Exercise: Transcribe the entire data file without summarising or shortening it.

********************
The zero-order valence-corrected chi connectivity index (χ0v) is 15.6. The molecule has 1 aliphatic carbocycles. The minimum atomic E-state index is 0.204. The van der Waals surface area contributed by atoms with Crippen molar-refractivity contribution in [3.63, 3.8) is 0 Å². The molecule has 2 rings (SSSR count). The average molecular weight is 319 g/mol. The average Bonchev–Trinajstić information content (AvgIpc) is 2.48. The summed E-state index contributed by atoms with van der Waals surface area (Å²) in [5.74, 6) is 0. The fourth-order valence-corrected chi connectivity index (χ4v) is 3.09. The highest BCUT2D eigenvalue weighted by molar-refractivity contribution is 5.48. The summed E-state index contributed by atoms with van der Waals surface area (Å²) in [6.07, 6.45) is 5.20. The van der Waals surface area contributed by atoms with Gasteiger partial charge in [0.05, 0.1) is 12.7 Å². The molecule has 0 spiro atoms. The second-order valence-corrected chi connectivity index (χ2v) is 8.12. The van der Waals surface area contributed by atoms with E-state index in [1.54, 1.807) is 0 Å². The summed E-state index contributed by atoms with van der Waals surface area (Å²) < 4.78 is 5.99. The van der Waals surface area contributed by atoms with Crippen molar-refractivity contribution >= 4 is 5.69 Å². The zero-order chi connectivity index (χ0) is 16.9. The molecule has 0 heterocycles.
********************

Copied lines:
The zero-order valence-corrected chi connectivity index (χ0v) is 15.6. The molecule has 1 aliphatic carbocycles. The minimum atomic E-state index is 0.204. The van der Waals surface area contributed by atoms with Crippen molar-refractivity contribution in [3.63, 3.8) is 0 Å². The molecule has 2 rings (SSSR count). The average molecular weight is 319 g/mol. The average Bonchev–Trinajstić information content (AvgIpc) is 2.48. The summed E-state index contributed by atoms with van der Waals surface area (Å²) in [5.74, 6) is 0. The fourth-order valence-corrected chi connectivity index (χ4v) is 3.09. The highest BCUT2D eigenvalue weighted by molar-refractivity contribution is 5.48. The summed E-state index contributed by atoms with van der Waals surface area (Å²) in [6.07, 6.45) is 5.20. The van der Waals surface area contributed by atoms with Gasteiger partial charge in [0.05, 0.1) is 12.7 Å². The molecule has 0 spiro atoms. The second-order valence-corrected chi connectivity index (χ2v) is 8.12. The van der Waals surface area contributed by atoms with E-state index in [1.54, 1.807) is 0 Å². The summed E-state index contributed by atoms with van der Waals surface area (Å²) < 4.78 is 5.99. The van der Waals surface area contributed by atoms with Crippen molar-refractivity contribution >= 4 is 5.69 Å². The zero-order chi connectivity index (χ0) is 16.9. The molecule has 0 heterocycles.